Thursday, May 20, 2010

Interview: Helen Ellis

1. How did The Turning come to be?

I had a dream that I woke up, went to my bathroom, and splashed cold water on my face. Splashing cold water in my face is something I have never done in real life, but the action must be ingrained in my subconscious—and now unconsciousness—because I’ve seen it done in so many movies and on TV. Anyway, when I stood up straight and looked in my medicine cabinet mirror, I saw that my face was no longer my own. It was inhuman. And very, very furry.

No matter what I tried, I couldn’t get the fur to come off. Days following the dream, no matter what I tried, I couldn’t get the memory to leave my head. So I sat down and wrote. And tried to figure out how my dream-self wound up in the condition she did.

2. In what ways do you relate to Mary, your main character?

Mary is a high school student, which is an age in my life I remember quite well. A secret nobody will tell you, but I will: for the rest of your natural born days you are in high school.

Maybe you won’t look the same, but often you’ll think that you do. My handsome husband still sees himself as a chubby, short kid. I’m still shocked when I don’t get carded for beer. Maybe you won’t act the same way you did at sixteen, but you’ll remember how you used to act, and then act identically or adjust your adult attitude.

So be brave! Mary doesn’t start out that way, but as a result of “the turning” she gets her nerve up. And I don’t mean she bungee-jumps or cusses out her teachers—that’s dumb. Her bravery means that she kisses a boy she’s had a crush on for years and chooses a fate that is the ultimate awkward phase!

I suggest you be equally brave as soon as you can. The earlier you’re fearless, the easier it is to stay that way.

3. What exactly does "the turning" mean?

“The turning” is an affliction that makes certain 16 year-old seasonally turn into something inhuman for five years.

4. If you could meet any of your characters for a day, who would it be?

I would meet Kathryn Ann, the mother of Mary’s twin best friends, Marjorie and Mags. Kathryn Ann has a call-in nightly TV talk show, Chime In with Kathryn Ann, in which she rants and raves over social injustices. These crimes may include anything from drunk driving to leaving your kid in a car with rolled-up windows to talking on a cell phone while your plane is taxing to the gate. She has opinions and she ain’t afraid to share them. Her catchphrase is: “People have been shot for less than that!”

5. Are any of your characters inspired by people you know in real life?

Mary’s parents are based on my husband and me. Her dad is Managing Editor of a financial news website and her mom is a cozy mystery writer. While The Turning isn’t a cozy, I adore them. Cozies are serials about mostly non-law-enforcement women falling butt-backwards into scenes of crimes. Think Jessica Fletcher of Murder She Wrote reruns.

6. Do you have any pets? And if so, have they impacted your writing at all?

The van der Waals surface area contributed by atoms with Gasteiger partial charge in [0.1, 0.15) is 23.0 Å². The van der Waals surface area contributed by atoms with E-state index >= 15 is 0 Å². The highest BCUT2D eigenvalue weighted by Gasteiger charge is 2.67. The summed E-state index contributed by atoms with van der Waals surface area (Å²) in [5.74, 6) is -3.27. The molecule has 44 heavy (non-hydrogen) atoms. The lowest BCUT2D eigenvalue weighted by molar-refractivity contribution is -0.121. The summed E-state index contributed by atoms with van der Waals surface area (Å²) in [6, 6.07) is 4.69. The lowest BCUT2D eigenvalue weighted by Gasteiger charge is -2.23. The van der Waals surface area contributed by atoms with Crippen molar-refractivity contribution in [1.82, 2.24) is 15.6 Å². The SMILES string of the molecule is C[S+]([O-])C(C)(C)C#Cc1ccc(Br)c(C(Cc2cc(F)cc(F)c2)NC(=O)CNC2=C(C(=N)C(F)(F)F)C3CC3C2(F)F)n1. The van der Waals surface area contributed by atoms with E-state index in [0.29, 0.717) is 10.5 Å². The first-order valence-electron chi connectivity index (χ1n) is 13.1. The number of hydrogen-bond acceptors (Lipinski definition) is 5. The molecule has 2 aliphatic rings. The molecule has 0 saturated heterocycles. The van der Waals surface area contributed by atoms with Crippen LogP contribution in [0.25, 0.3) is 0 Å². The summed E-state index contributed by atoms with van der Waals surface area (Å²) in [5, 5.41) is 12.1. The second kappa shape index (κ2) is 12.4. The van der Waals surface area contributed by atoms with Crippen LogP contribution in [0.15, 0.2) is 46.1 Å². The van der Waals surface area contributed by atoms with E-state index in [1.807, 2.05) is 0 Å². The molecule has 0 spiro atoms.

We have two tuxedo cats, Shoney and Big Boy, who you can see on my website banner at: Want to see a video about how I trained Big Boy to answer the phone? Click Want to see Shoney help address an envelope? Click

Last year, twenty-pound Big Boy was startled by the sound of my husband whipping the shower curtain rings across the rod, and he jumped straight up into the air and came down on my face! That’s twenty pounds of cat and claws scrambling to get off my face. Let’s just say I made sure Mary had a similar, but much more traumatic experience!

7. Is there one place in the world you really want to travel to?

I would like to go to Asia: Japan, China, South Korea – I’m not picky!

8. What's next for the series?

After a bizarre series of ritualistic killing in Manhattan, the mayor enforces an 8:00 curfew. Thanks to the turning, Mary can sneak undetected about the city to find out who’s responsible. Mary has the markings of a ruler and thus must choose which side in a citywide turf war to be on. Strays or domestics? But then she finds out that there are more than two sides.

9. Your cover is beautiful- is it what you imagined?

It is MORE than I imagined. The artist took my story and interpreted it beautifully!

10. If you were trapped on a deserted island, what three books would you want with you?

Three big sagas:

Gone with the Wind by Margaret Mitchell

The Crimson Petal and the White by Michel Faber

Middlesex by Jeffery Eugenides


Thanks so much, Helen!

My review of The Turning will be posted soon. :)


  1. Another book to add to my TBR list :)

  2. This book sounds really interesting. Great interview!

  3. I don't agree with the statement that you're in high school for the rest of your life, I mean jeez. BUT, I'm a big fan of "The earlier you're fearless, the easier it is to stay that way." What a great quote.

  4. What a great interview. I loved all the questions. The cover of "the turning" is amazing too.


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